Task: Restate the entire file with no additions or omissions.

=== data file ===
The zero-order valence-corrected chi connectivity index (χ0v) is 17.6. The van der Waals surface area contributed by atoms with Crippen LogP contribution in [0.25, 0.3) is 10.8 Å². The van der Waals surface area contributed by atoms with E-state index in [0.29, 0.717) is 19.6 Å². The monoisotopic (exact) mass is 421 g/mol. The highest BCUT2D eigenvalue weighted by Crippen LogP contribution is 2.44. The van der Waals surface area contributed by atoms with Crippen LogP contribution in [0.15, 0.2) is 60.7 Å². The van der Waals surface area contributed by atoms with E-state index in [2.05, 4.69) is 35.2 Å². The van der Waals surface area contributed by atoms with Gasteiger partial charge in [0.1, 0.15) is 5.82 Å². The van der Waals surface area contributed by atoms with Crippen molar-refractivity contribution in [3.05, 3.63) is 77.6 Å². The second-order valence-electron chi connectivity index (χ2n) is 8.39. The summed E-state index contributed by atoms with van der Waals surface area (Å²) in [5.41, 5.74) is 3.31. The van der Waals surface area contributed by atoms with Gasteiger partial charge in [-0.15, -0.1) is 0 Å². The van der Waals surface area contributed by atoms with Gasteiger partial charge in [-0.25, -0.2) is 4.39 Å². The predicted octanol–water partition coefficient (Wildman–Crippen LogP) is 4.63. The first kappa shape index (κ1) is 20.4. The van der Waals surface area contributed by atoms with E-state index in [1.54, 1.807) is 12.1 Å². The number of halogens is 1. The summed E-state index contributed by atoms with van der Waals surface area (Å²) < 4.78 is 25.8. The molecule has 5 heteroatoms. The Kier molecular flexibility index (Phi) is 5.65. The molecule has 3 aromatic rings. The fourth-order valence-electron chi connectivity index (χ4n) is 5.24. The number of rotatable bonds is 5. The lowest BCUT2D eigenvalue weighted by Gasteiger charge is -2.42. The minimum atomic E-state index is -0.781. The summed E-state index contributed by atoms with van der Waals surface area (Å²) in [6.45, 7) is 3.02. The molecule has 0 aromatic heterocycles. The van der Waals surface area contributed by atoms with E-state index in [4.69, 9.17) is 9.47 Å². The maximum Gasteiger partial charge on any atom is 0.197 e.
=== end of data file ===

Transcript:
The zero-order valence-corrected chi connectivity index (χ0v) is 17.6. The van der Waals surface area contributed by atoms with Crippen LogP contribution in [0.25, 0.3) is 10.8 Å². The van der Waals surface area contributed by atoms with E-state index in [0.29, 0.717) is 19.6 Å². The monoisotopic (exact) mass is 421 g/mol. The highest BCUT2D eigenvalue weighted by Crippen LogP contribution is 2.44. The van der Waals surface area contributed by atoms with Crippen LogP contribution in [0.15, 0.2) is 60.7 Å². The van der Waals surface area contributed by atoms with E-state index in [2.05, 4.69) is 35.2 Å². The van der Waals surface area contributed by atoms with Gasteiger partial charge in [0.1, 0.15) is 5.82 Å². The van der Waals surface area contributed by atoms with Crippen molar-refractivity contribution in [3.05, 3.63) is 77.6 Å². The second-order valence-electron chi connectivity index (χ2n) is 8.39. The summed E-state index contributed by atoms with van der Waals surface area (Å²) in [5.41, 5.74) is 3.31. The van der Waals surface area contributed by atoms with Gasteiger partial charge in [-0.15, -0.1) is 0 Å². The van der Waals surface area contributed by atoms with Gasteiger partial charge in [-0.25, -0.2) is 4.39 Å². The predicted octanol–water partition coefficient (Wildman–Crippen LogP) is 4.63. The first kappa shape index (κ1) is 20.4. The van der Waals surface area contributed by atoms with E-state index in [1.54, 1.807) is 12.1 Å². The number of halogens is 1. The summed E-state index contributed by atoms with van der Waals surface area (Å²) < 4.78 is 25.8. The molecule has 5 heteroatoms. The Kier molecular flexibility index (Phi) is 5.65. The molecule has 3 aromatic rings. The fourth-order valence-electron chi connectivity index (χ4n) is 5.24. The number of rotatable bonds is 5. The lowest BCUT2D eigenvalue weighted by Gasteiger charge is -2.42. The minimum atomic E-state index is -0.781. The summed E-state index contributed by atoms with van der Waals surface area (Å²) in [6.45, 7) is 3.02. The molecule has 0 aromatic heterocycles. The van der Waals surface area contributed by atoms with E-state index in [4.69, 9.17) is 9.47 Å². The maximum Gasteiger partial charge on any atom is 0.197 e.